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A muscle man moved Masterton

Bodybuilding was at a zenith in the 1980s. A Schwarzenegger action film could always be counted on to feature a shirtless montage. So when the opportunity came for Masterton residents to see a Mr Universe champion at their local gym, they jumped at the opportunity. Mark Pacey of the Wairarapa Archive recalls the visit of French bodybuilder Nordine Zouareg.

Zouareg had the most un-bodybuilding-like childhood you could imagine.

He was born at just two pounds and was a very sickly child.

He first met the world as his poor mother gave birth to him on the back of an army truck in Algeria.

He remained sickly for most of his childhood and his family moved to France to try and improve his health.

Along with 13 siblings, he lived in the suburbs of Paris and was an easy target for bullies due to his health and small size.

He had aspirations of becoming a gymnast but after breaking his wrists he changed his goals and turned his attention to bodybuilding.

Through sheer determination and herculean effort, the small sickly boy completely transformed his physique.

In 1985 he competed in the Mr France bodybuilding championship and won the title.

The following year he set his sights higher and added the titles of Mr Europe, Mr World and Mr Universe, the latter perhaps better known as being won by a young Arnold Schwarzenegger in 1968, 1969 and 1970.

Zouareg took out the title of Mr Universe for a second time in 1988, the same year in which he went on a world tour that would bring him to our shores.

On August 11, Nordine Zouareg walked into Masterton gym, La Physique, to demonstrate some bodybuilding techniques and answer some questions from the public.

For those who were considering taking up the craft, Zouareg shared some interesting facts.

He stated that when he started bodybuilding at age 20, he was just 55 kilograms but within two years of starting to lift weights he was runner-up at the Mr World contest.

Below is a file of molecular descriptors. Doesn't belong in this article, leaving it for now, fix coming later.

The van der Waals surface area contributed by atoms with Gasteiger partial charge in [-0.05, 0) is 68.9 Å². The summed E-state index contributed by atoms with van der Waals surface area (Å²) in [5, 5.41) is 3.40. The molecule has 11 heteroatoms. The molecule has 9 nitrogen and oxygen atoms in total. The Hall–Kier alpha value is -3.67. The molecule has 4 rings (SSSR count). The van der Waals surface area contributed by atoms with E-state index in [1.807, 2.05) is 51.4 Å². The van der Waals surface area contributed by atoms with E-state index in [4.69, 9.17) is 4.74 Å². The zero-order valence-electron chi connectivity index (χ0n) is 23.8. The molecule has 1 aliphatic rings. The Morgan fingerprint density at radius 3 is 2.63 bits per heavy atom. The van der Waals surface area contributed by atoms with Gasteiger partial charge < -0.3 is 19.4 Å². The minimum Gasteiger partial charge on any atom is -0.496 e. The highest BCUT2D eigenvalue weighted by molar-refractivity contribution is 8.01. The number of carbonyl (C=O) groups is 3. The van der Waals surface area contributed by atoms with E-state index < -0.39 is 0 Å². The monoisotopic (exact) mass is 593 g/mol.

“To get successful, you must see yourself as successful,” he said.

He also shed some light on the career of a bodybuilder, highlighting the shortness of it.

“The expected career length of a top bodybuilder is 10 years.”

Aged 25, he was already half way through his career and had added some impressive titles.

Now charging between $1000 and $2000 to appear at gyms around the world to share his experience, the Frenchman was doing well, but it was hard-earned with untold hours toiling with weights in gyms.

His opinion of New Zealand was that we were still a bit behind the times.

He said he felt gymnasiums here were 10 years behind the rest of the world and that in some of the gyms overseas, he could be training with as many as 400 other enthusiasts, nothing like what is in a gym here, even today.

The crowd at La Physique was rather subdued and not many questions were asked.

Gym owner Dave Green summed this up: “It was a pity they weren’t more vocal, but they may have been a little over-awed.”

From Masterton, Zouareg was off to Wellington where he was to give a seminar on bodybuilding techniques at a nightclub and was also reported to be giving a “musical routine”.

After his New Zealand tour, Zouareg continued to compete in the bodybuilding world and then, true to his word, he moved away from bodybuilding and became a fitness instructor at Miraval, Life in Balance Resort and Spa in Arizona.

He’s written three books on weight loss, health and mental health and today gives motivational speeches on those topics.


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